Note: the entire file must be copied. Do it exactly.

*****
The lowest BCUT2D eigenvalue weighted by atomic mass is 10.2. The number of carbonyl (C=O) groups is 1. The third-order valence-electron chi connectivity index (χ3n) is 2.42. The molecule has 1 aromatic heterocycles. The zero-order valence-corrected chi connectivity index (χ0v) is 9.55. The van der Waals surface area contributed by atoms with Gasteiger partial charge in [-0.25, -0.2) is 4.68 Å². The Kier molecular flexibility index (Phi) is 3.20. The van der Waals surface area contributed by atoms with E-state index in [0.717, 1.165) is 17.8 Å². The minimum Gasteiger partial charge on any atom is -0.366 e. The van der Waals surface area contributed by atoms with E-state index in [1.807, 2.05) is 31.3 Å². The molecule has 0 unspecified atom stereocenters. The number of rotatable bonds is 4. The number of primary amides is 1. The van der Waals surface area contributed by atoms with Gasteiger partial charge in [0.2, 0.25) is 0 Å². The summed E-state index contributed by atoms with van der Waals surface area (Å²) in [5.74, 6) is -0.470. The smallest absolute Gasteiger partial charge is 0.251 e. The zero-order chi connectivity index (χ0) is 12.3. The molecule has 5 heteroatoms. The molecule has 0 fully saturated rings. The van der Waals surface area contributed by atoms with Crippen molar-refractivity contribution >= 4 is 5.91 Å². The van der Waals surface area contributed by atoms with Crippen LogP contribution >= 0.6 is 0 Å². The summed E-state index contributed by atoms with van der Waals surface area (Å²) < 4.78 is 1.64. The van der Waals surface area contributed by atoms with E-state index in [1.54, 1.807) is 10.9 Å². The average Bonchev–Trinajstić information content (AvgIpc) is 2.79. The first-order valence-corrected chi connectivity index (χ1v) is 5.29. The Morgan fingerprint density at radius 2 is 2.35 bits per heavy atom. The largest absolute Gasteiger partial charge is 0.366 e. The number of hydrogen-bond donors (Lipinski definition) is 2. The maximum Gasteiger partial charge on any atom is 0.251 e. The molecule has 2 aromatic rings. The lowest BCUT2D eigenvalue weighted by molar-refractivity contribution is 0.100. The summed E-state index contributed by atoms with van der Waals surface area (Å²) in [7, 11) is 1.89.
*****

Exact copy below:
The lowest BCUT2D eigenvalue weighted by atomic mass is 10.2. The number of carbonyl (C=O) groups is 1. The third-order valence-electron chi connectivity index (χ3n) is 2.42. The molecule has 1 aromatic heterocycles. The zero-order valence-corrected chi connectivity index (χ0v) is 9.55. The van der Waals surface area contributed by atoms with Gasteiger partial charge in [-0.25, -0.2) is 4.68 Å². The Kier molecular flexibility index (Phi) is 3.20. The van der Waals surface area contributed by atoms with E-state index in [0.717, 1.165) is 17.8 Å². The minimum Gasteiger partial charge on any atom is -0.366 e. The van der Waals surface area contributed by atoms with E-state index in [1.807, 2.05) is 31.3 Å². The molecule has 0 unspecified atom stereocenters. The number of rotatable bonds is 4. The number of primary amides is 1. The van der Waals surface area contributed by atoms with Gasteiger partial charge in [0.2, 0.25) is 0 Å². The summed E-state index contributed by atoms with van der Waals surface area (Å²) in [5.74, 6) is -0.470. The smallest absolute Gasteiger partial charge is 0.251 e. The zero-order chi connectivity index (χ0) is 12.3. The molecule has 5 heteroatoms. The molecule has 0 fully saturated rings. The van der Waals surface area contributed by atoms with Crippen molar-refractivity contribution >= 4 is 5.91 Å². The van der Waals surface area contributed by atoms with Crippen LogP contribution >= 0.6 is 0 Å². The summed E-state index contributed by atoms with van der Waals surface area (Å²) < 4.78 is 1.64. The van der Waals surface area contributed by atoms with E-state index in [1.54, 1.807) is 10.9 Å². The average Bonchev–Trinajstić information content (AvgIpc) is 2.79. The first-order valence-corrected chi connectivity index (χ1v) is 5.29. The Morgan fingerprint density at radius 2 is 2.35 bits per heavy atom. The largest absolute Gasteiger partial charge is 0.366 e. The number of hydrogen-bond donors (Lipinski definition) is 2. The maximum Gasteiger partial charge on any atom is 0.251 e. The molecule has 2 aromatic rings. The lowest BCUT2D eigenvalue weighted by molar-refractivity contribution is 0.100. The summed E-state index contributed by atoms with van der Waals surface area (Å²) in [7, 11) is 1.89.